Debra J. Saunders

OK. I'm glad President Bush commuted the 30-month prison sentence of Scooter Libby, the former top aide to Vice President Dick Cheney.

Like Bush, I buy the jury's verdict that Libby committed perjury and obstructed justice in a Department of Justice probe to discover who leaked the identity of CIA operative Valerie Plame Wilson. Perjury is no small crime and Libby could have spared himself a long legal ordeal if only he had not lied to investigators. Libby made his own bed.

That said, Libby's prosecution has seemed overwrought and overly political from the beginning. Note that Special Prosecutor Patrick Fitzgerald never prosecuted Richard Armitage, who originally leaked the operative's identity.

Bush split the judge's sentence down the middle. He did not pardon Libby, but instead upheld the $250,000 fine and two years of probation. Bush reasoned that the fine, probation and prison time, however, were "excessive."

As Bush noted in a written statement, in making the sentencing decision, the judge "rejected the advice of the probation office, which recommended a lesser sentence and the consideration of factors that could have led to a sentence of home confinement or probation."

My complaint is that Bush did not commute other sentences for individuals serving "excessive" time under the federal mandatory minimum sentencing laws.

About an hour after the news, Amy Ralston called me. Ralston had been sentenced to 24 years for her role in her former husband's reputed Ecstasy ring, until President Clinton commuted her sentence in July 2000.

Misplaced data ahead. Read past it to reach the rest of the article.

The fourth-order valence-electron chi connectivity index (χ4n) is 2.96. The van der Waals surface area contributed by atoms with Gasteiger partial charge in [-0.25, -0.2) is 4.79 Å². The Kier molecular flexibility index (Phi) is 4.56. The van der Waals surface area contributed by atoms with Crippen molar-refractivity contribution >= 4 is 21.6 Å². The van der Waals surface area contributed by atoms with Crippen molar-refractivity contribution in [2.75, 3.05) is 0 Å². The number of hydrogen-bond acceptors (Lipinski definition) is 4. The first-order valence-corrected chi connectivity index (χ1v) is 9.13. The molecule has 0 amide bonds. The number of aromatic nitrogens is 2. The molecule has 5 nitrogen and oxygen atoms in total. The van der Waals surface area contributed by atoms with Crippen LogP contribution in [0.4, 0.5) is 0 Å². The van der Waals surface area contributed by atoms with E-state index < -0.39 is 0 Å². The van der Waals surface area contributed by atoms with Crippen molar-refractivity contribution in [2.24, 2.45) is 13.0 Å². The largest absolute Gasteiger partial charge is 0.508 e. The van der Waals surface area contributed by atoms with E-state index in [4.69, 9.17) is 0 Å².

"I only look at it one way," Ralston said. "I want to know if he granted additional pardons for other people who are serving 20 to life for minor drug crimes. I know so many who have had their petitions denied by the Bush administration, who are deserving."

Ralston was crying as she discussed friends left behind in prison, serving sentences far longer than their crimes warranted. (Her Website is www.candoclemency.com.)

As long as Bush is looking at "excessive" sentences that cry out for a presidential fix, he should consider the sad case of Clarence Aaron. Aaron was 22 years old when he made the huge mistake of hooking up two drug dealers for two cocaine deals. He was paid $1,500 -- but because he did not testify against the big fish in the deal and he pleaded not guilty, he was sentenced to life without parole -- that's right, life without parole -- for a first-time nonviolent drug offense.

Aaron's sentence is so "excessive" that he will die behind bars unless an American president shows him mercy. If Libby's sentence is "excessive," Aaron's is obscene.


Debra J. Saunders


 
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